The AIA Consensus Construction Forecast predicts that spending for nonresidential and commercial construction will continue to decline before a modest recovery in 2012. The reason for the continued decline, of course, is due to the overall uneven economic recovery. The hesistency on the part of lenders to finance construction projects, the weak financial position of governments at all levels, and rising costs of key building material commodities all restrain the nonresidential and commercial construction sectors.
Overall, many sectors of the building industry are seeing a decline this year followed by a slight rebound. The nonresidential sector is projected to decline 5.6 percent this year and recover at 6.4 percent in 2012. The commercial sector will see a 6.5 percent decline this year and rebound approximately 12 percent next year. Manufacturing facilities will see a steep decline at almost 16 percent, with a rebound of 8 percent. While the stable institutional sector will see the least amount of decline at 3 percent and rebound at 4 percent.
With such a week recovery, most businesses and institutions are refraining from building new facilities. However, spending on renovations of existing facilities has remained strong. Unstable home prices, unusually severe weather conditions, rising energy costs, concern over growing debt, and the rising national unemployment rate (up from 8.8 percent in March to 9.2 percent in June) have made consumers extremely nervous. This also threatens international markets that have seen rapid growth in recent years.
For a more thorough breakdown of the AIA Consensus Construction Forecast refer to this chart by following this link: http://info.aia.org/aiarchitect/2011/charts/consensus-survey/july/july.html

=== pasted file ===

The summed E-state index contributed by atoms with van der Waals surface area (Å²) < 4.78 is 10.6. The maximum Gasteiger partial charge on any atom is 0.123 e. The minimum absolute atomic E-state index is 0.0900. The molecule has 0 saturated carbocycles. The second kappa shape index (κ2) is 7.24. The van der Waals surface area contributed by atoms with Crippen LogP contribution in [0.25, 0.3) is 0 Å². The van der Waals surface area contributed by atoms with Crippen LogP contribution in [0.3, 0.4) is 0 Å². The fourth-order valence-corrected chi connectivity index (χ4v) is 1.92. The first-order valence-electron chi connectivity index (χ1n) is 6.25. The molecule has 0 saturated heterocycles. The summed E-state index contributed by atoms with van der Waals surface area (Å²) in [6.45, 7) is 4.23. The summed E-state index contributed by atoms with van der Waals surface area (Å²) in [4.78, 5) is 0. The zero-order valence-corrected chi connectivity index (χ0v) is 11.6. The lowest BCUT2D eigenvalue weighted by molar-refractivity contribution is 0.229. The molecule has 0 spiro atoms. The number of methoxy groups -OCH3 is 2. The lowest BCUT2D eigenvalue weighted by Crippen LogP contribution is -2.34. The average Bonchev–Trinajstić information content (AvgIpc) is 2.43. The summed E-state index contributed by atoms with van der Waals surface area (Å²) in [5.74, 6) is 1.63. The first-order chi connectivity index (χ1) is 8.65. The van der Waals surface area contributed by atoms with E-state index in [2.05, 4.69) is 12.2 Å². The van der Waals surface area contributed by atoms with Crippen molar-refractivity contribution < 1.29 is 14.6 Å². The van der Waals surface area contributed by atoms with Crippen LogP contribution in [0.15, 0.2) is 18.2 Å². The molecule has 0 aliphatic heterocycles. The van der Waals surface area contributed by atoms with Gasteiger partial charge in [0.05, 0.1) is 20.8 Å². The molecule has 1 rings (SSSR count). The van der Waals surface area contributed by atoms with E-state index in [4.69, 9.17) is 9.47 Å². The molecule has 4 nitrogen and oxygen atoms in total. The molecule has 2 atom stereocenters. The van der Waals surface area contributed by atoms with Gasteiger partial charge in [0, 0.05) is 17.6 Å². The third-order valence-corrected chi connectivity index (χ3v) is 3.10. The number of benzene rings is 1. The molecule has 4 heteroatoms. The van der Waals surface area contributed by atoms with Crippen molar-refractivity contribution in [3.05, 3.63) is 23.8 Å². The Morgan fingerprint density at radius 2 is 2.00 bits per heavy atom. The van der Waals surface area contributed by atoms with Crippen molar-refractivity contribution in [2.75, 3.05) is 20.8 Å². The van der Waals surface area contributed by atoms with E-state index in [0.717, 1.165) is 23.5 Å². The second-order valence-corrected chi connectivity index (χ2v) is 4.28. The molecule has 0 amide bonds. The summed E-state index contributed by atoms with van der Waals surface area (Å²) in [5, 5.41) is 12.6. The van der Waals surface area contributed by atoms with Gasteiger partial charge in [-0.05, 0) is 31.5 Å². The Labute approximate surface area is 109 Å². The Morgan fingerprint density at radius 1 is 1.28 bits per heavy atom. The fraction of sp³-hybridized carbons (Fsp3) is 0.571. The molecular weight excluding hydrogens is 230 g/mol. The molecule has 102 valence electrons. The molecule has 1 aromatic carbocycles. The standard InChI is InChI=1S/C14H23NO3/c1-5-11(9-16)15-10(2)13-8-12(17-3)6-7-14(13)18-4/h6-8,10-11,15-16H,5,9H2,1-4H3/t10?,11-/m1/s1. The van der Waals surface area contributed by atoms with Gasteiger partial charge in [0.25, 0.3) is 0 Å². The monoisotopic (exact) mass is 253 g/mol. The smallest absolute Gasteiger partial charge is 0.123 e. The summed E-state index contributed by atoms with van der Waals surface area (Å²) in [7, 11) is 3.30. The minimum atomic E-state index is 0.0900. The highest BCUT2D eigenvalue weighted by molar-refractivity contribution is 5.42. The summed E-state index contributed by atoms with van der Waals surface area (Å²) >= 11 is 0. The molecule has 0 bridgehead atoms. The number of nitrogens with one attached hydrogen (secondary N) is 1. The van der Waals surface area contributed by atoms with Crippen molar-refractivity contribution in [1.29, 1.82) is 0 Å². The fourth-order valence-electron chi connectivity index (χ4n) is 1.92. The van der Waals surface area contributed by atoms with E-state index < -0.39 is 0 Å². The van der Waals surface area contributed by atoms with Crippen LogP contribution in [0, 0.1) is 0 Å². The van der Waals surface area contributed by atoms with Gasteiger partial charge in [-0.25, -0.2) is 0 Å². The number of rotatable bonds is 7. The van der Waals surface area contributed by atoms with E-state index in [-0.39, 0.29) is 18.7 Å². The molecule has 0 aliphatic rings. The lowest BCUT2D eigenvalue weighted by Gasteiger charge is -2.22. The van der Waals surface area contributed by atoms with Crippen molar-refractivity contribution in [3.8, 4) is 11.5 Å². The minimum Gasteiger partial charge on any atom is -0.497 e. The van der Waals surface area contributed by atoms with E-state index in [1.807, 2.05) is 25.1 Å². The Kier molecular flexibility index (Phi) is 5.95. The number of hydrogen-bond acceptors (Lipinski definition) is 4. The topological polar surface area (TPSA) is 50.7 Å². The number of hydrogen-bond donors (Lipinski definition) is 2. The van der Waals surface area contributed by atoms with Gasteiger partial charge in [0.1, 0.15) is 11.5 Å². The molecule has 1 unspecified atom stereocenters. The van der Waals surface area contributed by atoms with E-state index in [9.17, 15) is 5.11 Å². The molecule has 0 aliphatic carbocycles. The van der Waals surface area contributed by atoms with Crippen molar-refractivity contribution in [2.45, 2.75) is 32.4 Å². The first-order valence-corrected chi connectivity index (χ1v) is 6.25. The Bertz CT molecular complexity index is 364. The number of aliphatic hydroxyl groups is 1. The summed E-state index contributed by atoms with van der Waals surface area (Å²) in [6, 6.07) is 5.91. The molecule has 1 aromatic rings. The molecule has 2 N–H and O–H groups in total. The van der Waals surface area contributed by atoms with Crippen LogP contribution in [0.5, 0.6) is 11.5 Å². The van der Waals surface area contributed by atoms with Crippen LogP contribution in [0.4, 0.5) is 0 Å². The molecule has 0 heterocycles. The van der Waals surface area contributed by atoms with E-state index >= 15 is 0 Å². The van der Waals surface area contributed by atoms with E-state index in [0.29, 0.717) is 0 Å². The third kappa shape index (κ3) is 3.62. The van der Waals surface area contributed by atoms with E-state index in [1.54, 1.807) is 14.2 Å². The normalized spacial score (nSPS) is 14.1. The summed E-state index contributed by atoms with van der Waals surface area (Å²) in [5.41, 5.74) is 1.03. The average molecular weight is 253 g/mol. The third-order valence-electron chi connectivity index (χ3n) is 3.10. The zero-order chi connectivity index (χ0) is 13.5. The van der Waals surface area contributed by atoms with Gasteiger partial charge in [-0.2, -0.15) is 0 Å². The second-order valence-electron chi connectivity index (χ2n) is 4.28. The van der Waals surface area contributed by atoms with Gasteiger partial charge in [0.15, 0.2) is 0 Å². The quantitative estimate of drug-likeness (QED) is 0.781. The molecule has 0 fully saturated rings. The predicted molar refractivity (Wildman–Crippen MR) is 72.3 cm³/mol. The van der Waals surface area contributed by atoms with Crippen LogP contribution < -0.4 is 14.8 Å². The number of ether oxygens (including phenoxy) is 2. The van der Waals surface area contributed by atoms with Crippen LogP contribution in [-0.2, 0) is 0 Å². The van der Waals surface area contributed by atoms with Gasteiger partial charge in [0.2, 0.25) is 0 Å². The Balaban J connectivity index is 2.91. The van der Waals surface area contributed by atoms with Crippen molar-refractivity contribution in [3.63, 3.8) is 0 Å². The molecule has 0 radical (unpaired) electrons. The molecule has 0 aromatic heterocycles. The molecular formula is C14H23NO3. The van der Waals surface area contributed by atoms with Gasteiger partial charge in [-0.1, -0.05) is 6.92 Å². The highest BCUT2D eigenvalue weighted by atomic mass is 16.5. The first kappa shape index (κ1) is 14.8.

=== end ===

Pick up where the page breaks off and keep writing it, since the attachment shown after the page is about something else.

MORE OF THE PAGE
The American Institute of Architects is spearheading a new initiative aimed at reviving the numerous stalled projects across the country. Since a significant portion of the US economy is construction based – measuring $1 out every $9 of total GDP output – it is imperative to get the industry back on track in order to revive the economy. However, the current obstacle many developers are facing is the lack of lending available by the banking system.
One method that the AIA is implementing in order to circumvent the unwillingness of banks to invest in real estate is to harvest investment from pension funds, and construction consortiums. The AIA is currently compiling a database of stalled buildings that will serve as a menu for potential investors. Any new and innovative methods for jump-starting the design and construction industry will undoubtedly be welcomed, as a recent survey of 700 firms discovered that 63% have at least one stalled project with an average value of $50 million. The results from this pending investigation are expected within the next couple of months.
AIA recently made us aware of this year’s CAE Educational Facility Design Awards. The purpose of the design awards program is to identify trends and emerging ideas, honor excellence in planning and design, and disseminate knowledge about best practices in educational and community facilities. Check out the list of 13 after the break, including several of the firms we have previously featured.